Nations work together to reduce pollution

Updated: 2014-04-29 19:11


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Despite the absence of a summit meeting between Beijing, Seoul and Tokyo, high-level officials from the three countries' environmental ministries gathered again, underlining their willingness for closer environment cooperation amid serious pollution in the region.

Japanese Environment Minister Nobuteru Ishihara, his South Korean counterpart Yoon Seong-kyu and vice-minister of China's environmental protection Li Ganjie concluded a two-day meeting on Tuesday in Daegu, South Korea.

During the 16th such meeting, the three sides laid out cooperation plans for the next five years, with the focus on preventing air pollution in China.

Ko Yun-hwa, administrator of Korea Meteorological Administration, said cooperation with China is important for South Korea as the country is affected by weather conditions in China.

"There is no desert in South Korea, so the sands here must come from Gobi or Mongolia, and our previous cooperation in sand prevention has been quite successful," he said.

"But as for the particulate matter, it is difficult to clearly calculate how much is from China and how much is locally produced," Ko added. "The situation differs day by day … . We want to have more information collected by radar meteorological and observation."

China has suffered severe air pollution in recent years, with thick smog blanketing the northern part of the country and concentrations of PM 2.5 pollutants, particulate matter with a diameter of 2.5 micrometers or less, exceeding hazardous levels.

Zhou Guomei, deputy director general of China-ASEAN Environment Cooperation Center under China's Ministry of Environmental Protection, said Japan faced similar environmental problems in the 1960s, as did South Korea in the 1980s.

The two countries have more advanced technology and experience in fighting pollution. China can learn from them by developing its green and recycling economy, Zhou said.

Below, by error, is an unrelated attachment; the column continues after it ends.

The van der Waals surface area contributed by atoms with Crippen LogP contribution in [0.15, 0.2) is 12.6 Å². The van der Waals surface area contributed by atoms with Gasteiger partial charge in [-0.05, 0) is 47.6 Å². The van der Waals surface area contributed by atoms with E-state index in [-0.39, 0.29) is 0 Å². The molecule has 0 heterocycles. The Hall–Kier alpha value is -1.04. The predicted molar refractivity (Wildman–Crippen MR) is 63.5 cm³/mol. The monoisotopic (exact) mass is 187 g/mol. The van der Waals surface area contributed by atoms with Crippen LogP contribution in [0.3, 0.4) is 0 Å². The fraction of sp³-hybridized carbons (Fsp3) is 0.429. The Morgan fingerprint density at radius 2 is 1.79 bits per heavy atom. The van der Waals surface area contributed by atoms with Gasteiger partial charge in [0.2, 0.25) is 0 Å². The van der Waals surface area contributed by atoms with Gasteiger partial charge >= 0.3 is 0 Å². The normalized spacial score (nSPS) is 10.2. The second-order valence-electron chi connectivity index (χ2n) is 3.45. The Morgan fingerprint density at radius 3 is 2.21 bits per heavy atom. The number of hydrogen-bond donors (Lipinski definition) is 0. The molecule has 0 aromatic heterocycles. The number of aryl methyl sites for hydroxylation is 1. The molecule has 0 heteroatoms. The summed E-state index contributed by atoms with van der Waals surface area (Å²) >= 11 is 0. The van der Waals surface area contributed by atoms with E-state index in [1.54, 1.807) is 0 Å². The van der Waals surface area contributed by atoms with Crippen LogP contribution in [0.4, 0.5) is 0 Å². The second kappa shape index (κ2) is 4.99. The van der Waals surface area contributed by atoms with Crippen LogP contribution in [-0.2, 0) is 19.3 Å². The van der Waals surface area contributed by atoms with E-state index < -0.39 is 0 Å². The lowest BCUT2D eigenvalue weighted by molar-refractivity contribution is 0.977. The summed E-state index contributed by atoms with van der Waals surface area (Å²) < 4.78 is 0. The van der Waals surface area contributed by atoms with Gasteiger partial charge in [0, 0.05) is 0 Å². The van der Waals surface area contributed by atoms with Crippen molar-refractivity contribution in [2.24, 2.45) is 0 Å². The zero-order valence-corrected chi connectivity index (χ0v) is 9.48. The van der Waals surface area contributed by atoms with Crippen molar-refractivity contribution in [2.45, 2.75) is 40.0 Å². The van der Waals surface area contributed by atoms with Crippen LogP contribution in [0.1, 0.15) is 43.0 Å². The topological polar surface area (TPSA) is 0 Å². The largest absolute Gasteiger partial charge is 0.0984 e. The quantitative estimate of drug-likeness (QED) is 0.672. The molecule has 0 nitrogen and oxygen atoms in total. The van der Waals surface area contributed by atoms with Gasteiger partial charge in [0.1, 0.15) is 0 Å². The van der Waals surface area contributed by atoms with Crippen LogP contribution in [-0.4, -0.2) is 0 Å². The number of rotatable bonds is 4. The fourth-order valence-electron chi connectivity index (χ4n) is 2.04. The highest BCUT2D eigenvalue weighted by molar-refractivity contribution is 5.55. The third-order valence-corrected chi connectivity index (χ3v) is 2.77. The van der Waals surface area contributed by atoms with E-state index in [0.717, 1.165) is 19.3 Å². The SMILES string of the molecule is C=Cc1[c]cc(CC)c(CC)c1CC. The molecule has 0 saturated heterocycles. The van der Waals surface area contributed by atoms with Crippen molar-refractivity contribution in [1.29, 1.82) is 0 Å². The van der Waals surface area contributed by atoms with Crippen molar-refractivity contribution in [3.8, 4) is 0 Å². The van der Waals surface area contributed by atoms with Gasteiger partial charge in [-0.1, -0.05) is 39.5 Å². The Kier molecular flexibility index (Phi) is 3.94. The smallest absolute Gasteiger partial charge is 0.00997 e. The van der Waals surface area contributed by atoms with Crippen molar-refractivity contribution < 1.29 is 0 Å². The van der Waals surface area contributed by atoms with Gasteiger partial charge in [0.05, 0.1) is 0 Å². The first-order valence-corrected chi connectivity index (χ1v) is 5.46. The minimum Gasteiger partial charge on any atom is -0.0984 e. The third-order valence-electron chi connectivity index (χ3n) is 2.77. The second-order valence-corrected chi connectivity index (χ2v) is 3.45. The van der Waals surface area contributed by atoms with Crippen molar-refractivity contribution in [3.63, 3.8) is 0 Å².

Teruki Watanabe, former president of Tianjin Dowa Green Angle Summit Recycling Co Ltd, said Japan can play a constructive role for China's efforts to boost its "promising" recycling economy.

Watanabe works for a Sino-Japanese joint venture, which recycles used televisions.

He said the technologies used in the venture are not "a big deal", but Japan keeps improving them. "If they are useful in China, both sides can learn from each other and make such projects mutually beneficially."

The company Watanabe led is one of dozens of such cooperation accomplishments in the Tianjin Ziya Circular Economy Industrial Area. The zone was initiated in 2005, and is now the largest of its kind in North China.

According to Tang Guilan, deputy director of administrative committee of the industrial area, about one quarter of the imported wasted materials for recycling in the area were from Japan and South Korea.

"Japanese like Watanabe have made a lot of contributions for technical innovation and policymaking. We hope more enterprises from Japan and South Korea will join us," Tang said.

Watanabe called for further optimization of China's Recycling Economy Promotion Law to reduce uncertainties for enterprises involved.

The law took effect in 2009, while a similar law in Japan has been practiced for around one decade.

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